Barasoain Weekly Reflection for 5 – 11 November 2017
“And the people complained in the hearing of the Lord about their misfortunes, and when the Lord heard it, his anger was kindled, and the fire of the Lord burned among them and consumed some outlying parts of the camp.”
A book that I recently bought is amusing me for days now. Entitled “How to Get Along with Difficult People,” this book gives readers ways on how to deal with people that one may find uncomfortable dealing with.
One of those people mentioned in the book is about moaners. According to the book, they give stress to those around them and God does not like them. They tend to find injustice after injustice and confronting them will just prove their point. Instead, the book suggests understanding and even sympathize with the complainant to get over them.
The book is telling its readers one thing: Fighting fire with fire will not always work. There may be times that it may and will work but this one isn’t one of them. In fact, doing so will just backfire.
Sure, life isn’t fair and will never be. Everybody knows that even God, but there is no point in constant moaning about it. Complaining is alright if done properly: Being stuck in traffic and airing your grievances may be alright but being stuck in traffic everyday without taking an alternative route or waking up early is another thing.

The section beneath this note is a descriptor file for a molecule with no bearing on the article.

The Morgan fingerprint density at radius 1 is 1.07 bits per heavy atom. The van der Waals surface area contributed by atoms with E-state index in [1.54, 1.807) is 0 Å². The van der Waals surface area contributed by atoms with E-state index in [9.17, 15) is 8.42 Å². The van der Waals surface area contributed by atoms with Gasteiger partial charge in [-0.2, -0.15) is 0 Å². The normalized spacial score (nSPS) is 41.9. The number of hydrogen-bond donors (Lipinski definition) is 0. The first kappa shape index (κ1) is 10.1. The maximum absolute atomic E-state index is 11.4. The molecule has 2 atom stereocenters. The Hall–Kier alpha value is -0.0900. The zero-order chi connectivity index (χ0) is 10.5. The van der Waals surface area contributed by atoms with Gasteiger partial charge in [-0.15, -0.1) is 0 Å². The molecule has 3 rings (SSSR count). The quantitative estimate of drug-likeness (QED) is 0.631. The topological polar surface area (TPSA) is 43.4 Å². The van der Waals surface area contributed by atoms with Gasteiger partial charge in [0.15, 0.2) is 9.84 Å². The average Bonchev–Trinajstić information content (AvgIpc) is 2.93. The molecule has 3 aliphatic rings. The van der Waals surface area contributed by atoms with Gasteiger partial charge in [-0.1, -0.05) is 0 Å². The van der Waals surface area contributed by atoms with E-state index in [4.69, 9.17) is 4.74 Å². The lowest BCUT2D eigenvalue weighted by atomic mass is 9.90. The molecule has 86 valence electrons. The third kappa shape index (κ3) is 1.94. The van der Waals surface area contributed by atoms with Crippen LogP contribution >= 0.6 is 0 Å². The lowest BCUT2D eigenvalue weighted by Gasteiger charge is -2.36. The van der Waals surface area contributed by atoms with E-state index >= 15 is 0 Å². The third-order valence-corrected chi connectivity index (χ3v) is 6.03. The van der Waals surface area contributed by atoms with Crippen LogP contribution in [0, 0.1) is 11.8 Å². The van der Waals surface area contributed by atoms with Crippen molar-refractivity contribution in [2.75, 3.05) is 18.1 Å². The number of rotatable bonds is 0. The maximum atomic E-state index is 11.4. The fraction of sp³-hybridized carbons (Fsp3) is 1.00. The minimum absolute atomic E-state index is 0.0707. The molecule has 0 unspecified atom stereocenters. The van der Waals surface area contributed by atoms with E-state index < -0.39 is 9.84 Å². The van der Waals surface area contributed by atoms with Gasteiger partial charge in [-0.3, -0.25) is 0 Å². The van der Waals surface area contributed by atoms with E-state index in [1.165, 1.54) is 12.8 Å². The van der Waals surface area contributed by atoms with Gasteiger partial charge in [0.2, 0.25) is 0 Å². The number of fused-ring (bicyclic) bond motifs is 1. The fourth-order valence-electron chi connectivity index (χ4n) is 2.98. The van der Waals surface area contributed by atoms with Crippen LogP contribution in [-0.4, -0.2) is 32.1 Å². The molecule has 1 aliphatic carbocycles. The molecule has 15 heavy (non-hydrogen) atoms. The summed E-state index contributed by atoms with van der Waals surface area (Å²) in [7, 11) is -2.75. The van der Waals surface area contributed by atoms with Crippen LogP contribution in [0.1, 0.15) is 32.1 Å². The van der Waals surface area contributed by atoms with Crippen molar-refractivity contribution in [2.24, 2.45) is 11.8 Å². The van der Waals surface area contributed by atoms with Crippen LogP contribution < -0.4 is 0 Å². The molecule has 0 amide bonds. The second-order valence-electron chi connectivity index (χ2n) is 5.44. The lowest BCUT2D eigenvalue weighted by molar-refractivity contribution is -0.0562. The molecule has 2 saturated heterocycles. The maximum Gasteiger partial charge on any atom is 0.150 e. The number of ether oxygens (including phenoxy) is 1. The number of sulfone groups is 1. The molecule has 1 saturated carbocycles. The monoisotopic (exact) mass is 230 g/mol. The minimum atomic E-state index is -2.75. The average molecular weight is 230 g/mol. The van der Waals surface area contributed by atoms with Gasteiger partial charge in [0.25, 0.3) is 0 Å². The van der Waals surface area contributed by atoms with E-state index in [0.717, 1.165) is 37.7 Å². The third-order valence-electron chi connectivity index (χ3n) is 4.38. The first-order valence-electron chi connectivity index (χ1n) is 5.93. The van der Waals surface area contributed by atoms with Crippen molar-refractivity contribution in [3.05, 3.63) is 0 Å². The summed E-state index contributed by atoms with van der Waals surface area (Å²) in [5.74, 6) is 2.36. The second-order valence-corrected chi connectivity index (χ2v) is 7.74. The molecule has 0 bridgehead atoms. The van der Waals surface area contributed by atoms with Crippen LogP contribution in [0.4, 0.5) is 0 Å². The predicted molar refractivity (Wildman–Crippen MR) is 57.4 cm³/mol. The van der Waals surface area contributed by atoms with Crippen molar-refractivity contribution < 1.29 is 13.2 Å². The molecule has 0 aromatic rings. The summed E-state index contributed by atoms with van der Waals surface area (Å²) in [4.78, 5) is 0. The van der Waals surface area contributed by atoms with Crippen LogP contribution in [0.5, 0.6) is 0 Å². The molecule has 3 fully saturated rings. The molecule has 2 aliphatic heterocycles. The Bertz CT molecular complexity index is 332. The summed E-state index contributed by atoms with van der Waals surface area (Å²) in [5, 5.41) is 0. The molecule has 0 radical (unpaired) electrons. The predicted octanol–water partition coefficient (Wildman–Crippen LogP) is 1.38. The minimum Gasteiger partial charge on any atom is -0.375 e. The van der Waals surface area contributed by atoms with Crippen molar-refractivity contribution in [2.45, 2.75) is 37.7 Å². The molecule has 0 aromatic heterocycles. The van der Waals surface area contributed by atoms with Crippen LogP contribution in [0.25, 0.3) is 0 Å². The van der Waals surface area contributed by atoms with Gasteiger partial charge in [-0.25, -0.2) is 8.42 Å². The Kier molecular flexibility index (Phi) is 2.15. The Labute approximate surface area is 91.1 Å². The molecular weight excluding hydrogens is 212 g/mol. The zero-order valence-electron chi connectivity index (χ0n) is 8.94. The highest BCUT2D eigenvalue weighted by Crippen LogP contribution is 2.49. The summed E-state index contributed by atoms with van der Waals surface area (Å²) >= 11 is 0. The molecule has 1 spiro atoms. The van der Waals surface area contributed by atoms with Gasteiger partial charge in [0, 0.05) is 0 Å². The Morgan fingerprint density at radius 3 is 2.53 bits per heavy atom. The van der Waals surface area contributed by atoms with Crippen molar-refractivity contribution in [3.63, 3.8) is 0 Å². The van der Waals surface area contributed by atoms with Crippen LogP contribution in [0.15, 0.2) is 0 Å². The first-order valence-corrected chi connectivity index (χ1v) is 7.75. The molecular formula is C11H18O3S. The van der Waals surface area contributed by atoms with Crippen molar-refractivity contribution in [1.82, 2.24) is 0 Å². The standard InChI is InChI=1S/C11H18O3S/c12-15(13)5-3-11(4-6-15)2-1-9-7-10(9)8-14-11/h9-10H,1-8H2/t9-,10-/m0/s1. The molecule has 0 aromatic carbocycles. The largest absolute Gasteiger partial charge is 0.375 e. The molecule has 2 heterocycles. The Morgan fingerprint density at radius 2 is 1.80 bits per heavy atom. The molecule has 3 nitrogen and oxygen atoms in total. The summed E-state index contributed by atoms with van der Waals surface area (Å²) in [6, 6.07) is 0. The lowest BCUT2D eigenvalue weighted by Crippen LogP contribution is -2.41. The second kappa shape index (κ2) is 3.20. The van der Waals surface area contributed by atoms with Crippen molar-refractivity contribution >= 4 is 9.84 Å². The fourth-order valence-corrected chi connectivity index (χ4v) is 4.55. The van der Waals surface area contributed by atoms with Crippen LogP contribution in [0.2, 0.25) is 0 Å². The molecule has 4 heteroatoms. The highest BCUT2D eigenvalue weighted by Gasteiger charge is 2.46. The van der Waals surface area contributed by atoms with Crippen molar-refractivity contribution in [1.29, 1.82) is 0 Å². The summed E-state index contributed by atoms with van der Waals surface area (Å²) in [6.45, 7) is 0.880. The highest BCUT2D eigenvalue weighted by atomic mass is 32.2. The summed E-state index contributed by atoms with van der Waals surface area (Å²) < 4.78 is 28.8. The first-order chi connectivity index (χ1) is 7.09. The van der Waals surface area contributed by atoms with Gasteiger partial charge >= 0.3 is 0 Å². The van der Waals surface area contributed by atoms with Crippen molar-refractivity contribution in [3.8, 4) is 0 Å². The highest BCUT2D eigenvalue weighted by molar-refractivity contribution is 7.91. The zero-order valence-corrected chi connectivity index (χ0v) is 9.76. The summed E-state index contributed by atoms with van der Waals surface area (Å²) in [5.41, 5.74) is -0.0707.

Complaining closes our eyes to the other parts of life. For example, complaining about trash in a park will make us miss the beauty of the rest of the place. We become blind people to the entire picture of the situation because we tend to focus on one problem while leaving others, be it another problem or not, hanging in the balance.
One important thing to remember before we complain is that if we do complain, will that be addressed and is that the only way possible? If so, then we can in a tactful manner but if not, maybe it’s a good time to try other methods first before we raise the red flag and start moaning about it.
Complaining focuses our eyes on one fault while leaving the rest unnoticed.